Amid the gloom of sagging PC sales and slowing technology spending across Europe, there's a surprising nugget of good news. The long-awaited rollout of broadband Internet access is finally arriving.
In the first six months of this year, the number of cable and digital subscriber line (DSL) hookups--which offer Net access 8 to 100 times faster than conventional dial-up connections--nearly doubled across Europe, says a report prepared for the European Commission by London-based Business Development Research Consultants Ltd. "The demand for broadband is just tremendous at the moment," says Marc van der Heijden, co-founder and chief regulatory officer for Amsterdam-based broadband startup Versatel Telecom International (VRSA ).
That ray of light comes none too soon. Plodding deregulation and lower PC sales have kept Net penetration in Europe to about 36% of households, compared with 45% in North America. Broadband kicked off even more slowly because monopoly carriers didn't face the same competition or incentives as their counterparts in the U.S. The upshot: Europe lags about two years behind the U.S. in high-speed Net access, an essential precursor for services such as streaming digital music and subscription-based software.
GROWTH SPURT. Now, Europeans are catching up. Growing interest in the Web and e-commerce are boosting demand for better connections, and spurring broadband growth that should outpace North America's for the next four years, says London-based researcher Strategy Analytics. By the end of 2001, the firm says, Europe will be home to more than 5 million broadband connections, up from 1.7 million in 2000. And by 2005, the installed base should hit 35 million, or about 22% of all European homes.
That still leaves the Old World trailing North America's expected 48% penetration in 2005. But it's enough to cheer up beleaguered telecom execs. By 2005, figures Framingham (Mass.) researcher International Data Corp., broadband services will generate $15 billion in European revenues for phone and cable companies.
Sales of broadband gear, too, are one of the few bright spots in the depressed telecom equipment industry. And fast, always-on connections should be a boon to companies such as Vivendi Universal (V ), Bertelsmann, and Yahoo! (YHOO ), which are counting on broadband Net surfers to gobble up bandwidth-hungry content such as online video and games.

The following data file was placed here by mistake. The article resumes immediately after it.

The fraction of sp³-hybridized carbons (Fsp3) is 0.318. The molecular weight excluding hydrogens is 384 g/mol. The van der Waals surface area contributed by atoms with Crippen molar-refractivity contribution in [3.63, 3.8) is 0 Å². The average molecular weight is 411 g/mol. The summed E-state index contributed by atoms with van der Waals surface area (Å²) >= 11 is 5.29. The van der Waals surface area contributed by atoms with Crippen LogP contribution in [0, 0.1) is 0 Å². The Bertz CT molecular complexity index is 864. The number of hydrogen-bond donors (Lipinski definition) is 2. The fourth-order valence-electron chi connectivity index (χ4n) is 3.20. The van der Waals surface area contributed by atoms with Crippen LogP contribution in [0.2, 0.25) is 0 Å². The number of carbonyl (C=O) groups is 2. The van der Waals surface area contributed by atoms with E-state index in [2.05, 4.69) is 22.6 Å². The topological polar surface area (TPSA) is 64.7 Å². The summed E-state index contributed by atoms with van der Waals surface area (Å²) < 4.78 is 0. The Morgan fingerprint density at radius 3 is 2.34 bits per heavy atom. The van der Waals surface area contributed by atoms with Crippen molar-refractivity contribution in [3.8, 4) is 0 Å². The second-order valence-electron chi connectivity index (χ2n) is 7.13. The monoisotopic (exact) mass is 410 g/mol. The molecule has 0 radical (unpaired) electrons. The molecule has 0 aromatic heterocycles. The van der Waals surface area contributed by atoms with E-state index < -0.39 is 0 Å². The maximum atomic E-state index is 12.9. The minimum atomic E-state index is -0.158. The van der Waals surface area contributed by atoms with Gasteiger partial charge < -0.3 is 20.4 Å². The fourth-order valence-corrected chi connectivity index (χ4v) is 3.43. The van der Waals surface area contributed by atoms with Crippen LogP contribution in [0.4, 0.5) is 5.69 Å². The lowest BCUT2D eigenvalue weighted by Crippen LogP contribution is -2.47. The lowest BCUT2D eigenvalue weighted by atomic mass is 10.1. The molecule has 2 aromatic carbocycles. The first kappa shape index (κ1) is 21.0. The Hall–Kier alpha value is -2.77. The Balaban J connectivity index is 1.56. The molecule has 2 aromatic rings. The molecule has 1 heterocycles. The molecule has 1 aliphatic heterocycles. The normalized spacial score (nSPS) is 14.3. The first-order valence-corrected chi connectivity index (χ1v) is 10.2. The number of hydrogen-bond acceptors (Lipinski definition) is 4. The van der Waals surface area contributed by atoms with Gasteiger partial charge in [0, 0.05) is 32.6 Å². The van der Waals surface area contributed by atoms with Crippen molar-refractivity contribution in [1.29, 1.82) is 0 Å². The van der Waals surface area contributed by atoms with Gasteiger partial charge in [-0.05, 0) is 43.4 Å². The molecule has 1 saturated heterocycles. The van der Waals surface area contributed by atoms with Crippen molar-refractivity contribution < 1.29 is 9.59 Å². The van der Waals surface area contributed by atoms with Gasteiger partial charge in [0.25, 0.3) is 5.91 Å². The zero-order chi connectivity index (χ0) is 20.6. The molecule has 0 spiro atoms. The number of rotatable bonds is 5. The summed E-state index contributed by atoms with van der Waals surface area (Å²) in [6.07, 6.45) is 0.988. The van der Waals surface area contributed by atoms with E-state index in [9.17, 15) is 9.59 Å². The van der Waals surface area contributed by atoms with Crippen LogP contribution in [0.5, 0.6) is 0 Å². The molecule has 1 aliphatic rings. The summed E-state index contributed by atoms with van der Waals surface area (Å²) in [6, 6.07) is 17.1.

Not that there aren't wrinkles. The broadband business in Europe today is far different from the vibrant landscape envisioned a few years back. For one thing, incumbent telecom and cable companies--not upstarts--are providing some 90% of the connections.
The startups--ranging from Spain's Jazztel PLC (JAZZ ) to German operator QS Communications--got launched, all right. But like their counterparts in the U.S., many were mowed down by the freeze in capital markets. Among the recent casualties: British-based OnCue, which went broke in June, and Atlantic Telecom Group, which filed for insolvency in early October, though it's still operating.
Government inertia has also stymied the newcomers, who banked on new rules that would force the monopolies to lease their phone lines to rivals for broadband and other services--a process called local loop unbundling. In France, Spain, Greece, and Ireland, not a single phone line has yet been freed up for use by voice and DSL rivals. Even in Germany, which leads Europe with about 400,000 unbundled lines, Deutsche Telekom (DT ) still has more than three-quarters of the 1.7 million broadband subscribers. To grab even more, it's pushing broadband with a marketing campaign featuring an avatar named Robert T-Online.
TUMBLING PRICES. The best hope for accelerating broadband lies with Europe's cable-TV companies. Overall, cable is less prevalent in Western Europe than in North America. Limited competition also keeps average prices for broadband services about 20% higher than in North America. But those prices are starting to decline. Now, with aggressive plays from American moguls Richard Callahan and John Malone, cable TV and Net access could surge in Europe, further driving down prices. By 2005, cable could make up 45% of broadband installations.
A few million cable and DSL lines won't cure Europe's technology gap overnight. But at least they'll keep the Old World alive in the New Economy.
By Andy Reinhardt in Paris